Nike and Adidas hit by factory closures in Vietnam

Before the pandemic, Vietnam had made a virtue of low labor costs and smoothed paths for multinational investment to attract global manufacturers.

Many manufacturers divide their work over a range of suppliers. Nike, for example, works with 200 manufacturers who employ 500,000 people producing finished products, materials, footwear, clothing and accessories.

Most Adidas shoes are made in Vietnam, where the company buys around 28% of its stock. The company said this week that it was looking to move production to other centers and expressed hope that the Vietnamese factories would be back up and running by mid-August.

Garment factories closed

In a call for results at the end of June, Nike warned that it expected supply chain shortages and higher logistics costs to persist until the middle of next year – that was before Ho Chi Minh is not following Hanoi in the lockdown.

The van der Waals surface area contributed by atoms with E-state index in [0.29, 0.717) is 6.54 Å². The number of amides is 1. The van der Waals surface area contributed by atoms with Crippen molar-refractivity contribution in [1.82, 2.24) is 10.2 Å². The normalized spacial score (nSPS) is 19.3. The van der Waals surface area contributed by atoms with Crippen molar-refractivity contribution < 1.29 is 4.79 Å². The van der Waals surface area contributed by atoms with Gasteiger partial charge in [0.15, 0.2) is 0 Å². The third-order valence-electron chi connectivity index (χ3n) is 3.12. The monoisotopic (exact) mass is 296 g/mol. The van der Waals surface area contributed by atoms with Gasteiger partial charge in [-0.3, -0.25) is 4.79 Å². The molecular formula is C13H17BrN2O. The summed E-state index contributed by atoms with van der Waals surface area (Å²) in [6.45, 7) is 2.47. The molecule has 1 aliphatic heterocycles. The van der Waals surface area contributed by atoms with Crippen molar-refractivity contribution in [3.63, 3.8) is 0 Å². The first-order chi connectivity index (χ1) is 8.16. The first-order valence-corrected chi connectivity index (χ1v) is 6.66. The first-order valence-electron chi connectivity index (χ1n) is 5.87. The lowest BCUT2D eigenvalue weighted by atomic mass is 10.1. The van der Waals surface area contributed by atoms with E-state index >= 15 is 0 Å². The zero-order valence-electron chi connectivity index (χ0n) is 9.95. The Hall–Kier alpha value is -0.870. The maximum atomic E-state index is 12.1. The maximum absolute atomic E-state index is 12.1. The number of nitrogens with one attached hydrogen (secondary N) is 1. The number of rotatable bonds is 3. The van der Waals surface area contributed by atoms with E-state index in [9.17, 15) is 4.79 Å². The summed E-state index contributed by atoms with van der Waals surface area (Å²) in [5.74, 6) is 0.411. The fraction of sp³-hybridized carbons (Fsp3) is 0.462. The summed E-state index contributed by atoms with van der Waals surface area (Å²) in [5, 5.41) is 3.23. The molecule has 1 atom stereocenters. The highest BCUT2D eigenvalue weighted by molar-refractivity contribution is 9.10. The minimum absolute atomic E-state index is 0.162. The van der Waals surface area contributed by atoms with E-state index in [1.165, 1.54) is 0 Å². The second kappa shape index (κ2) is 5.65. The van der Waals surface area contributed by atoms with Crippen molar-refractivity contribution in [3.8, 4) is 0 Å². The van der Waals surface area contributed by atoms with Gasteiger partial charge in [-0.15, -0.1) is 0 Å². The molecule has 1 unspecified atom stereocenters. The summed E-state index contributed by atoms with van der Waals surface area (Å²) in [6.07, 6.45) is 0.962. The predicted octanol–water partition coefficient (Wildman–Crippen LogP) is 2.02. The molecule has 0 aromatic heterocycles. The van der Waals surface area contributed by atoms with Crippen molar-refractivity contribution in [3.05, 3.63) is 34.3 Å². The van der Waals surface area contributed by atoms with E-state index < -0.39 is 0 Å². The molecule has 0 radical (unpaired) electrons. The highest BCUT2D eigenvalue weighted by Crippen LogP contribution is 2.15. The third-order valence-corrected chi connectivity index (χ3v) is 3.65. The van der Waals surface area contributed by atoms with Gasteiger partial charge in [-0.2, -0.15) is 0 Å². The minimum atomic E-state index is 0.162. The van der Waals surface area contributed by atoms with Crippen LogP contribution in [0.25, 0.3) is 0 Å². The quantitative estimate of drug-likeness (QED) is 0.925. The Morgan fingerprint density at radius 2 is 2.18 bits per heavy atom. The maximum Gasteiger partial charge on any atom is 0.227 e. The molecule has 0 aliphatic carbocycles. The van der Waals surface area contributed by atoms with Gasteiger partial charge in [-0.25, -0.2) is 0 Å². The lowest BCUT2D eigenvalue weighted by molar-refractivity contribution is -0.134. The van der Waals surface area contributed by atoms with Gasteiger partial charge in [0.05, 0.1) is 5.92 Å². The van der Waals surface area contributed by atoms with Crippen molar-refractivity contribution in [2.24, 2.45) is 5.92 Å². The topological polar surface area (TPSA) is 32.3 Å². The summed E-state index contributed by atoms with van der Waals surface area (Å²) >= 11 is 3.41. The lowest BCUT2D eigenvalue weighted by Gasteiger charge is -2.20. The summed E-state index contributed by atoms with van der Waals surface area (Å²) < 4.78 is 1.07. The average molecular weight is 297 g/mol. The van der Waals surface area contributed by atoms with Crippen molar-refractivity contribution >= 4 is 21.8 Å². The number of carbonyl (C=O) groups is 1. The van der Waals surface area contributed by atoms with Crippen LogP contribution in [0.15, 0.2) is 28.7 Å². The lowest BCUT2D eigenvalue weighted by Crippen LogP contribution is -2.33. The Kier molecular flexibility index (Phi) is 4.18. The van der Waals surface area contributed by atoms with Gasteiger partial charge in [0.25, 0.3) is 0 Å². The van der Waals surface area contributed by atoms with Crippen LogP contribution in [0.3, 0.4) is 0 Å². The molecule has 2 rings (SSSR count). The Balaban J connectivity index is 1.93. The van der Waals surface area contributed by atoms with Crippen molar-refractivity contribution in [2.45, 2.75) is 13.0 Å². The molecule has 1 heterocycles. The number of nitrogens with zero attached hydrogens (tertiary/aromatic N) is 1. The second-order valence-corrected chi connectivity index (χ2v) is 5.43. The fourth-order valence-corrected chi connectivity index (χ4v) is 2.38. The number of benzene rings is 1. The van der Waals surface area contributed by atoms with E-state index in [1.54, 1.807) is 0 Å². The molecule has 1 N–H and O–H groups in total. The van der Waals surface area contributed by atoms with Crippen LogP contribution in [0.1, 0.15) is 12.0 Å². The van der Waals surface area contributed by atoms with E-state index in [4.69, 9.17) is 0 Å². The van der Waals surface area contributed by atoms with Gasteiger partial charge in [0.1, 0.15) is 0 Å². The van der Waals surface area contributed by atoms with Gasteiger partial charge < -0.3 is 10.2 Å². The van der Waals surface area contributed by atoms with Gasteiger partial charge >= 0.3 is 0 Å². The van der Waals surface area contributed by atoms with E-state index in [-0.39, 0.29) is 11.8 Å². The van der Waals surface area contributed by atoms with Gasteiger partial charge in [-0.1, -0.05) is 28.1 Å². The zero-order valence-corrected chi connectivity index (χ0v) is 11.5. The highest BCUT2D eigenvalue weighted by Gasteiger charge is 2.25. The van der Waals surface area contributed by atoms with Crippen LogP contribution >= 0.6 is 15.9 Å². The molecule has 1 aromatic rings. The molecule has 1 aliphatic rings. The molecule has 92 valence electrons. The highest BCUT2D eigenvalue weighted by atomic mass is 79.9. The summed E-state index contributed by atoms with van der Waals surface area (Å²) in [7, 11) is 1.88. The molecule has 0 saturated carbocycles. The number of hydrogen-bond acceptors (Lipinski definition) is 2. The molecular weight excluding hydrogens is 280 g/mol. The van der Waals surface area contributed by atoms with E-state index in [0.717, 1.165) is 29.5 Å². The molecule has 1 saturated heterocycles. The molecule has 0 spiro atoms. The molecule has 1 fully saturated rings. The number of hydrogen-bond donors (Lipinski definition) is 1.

By the end of this week, up to a third of the country’s garment factories were closed. American clothing & The Footwear Association, which represents more than 1,000 brands, including Gap and Levi Strauss, has called on Hanoi to prioritize vaccinations for garment and footwear workers. He also urged the United States to increase vaccine donations to the country.

The Vietnamese Communist government is already trying to redirect vaccine supplies to Ho Chi Minh City from other areas. The country’s largest conglomerate, VinGroup, has also reportedly pushed for preferential access for its workers, sparking more debate over vaccine fairness.

“Samsung, Foxconn and Nike are just a few examples of key multinational companies that have experienced a temporary suspension of operations, which has prompted others to set up on-site facilities for employees in an effort to keep factories running. HSBC economist Yun Liu said.

The closed factories fail to recover raw material imports, which has caused problems in the country’s ports. The new Saigon port in Ho Chi Minh announced this week that it will stop accepting imports for companies that have suspended production.

The number of containers in the port is around 100 percent of its capacity.

It’s a similar story in the country’s ports, with some container ships being turned away by operators forced to make do with half of their regular workforce.

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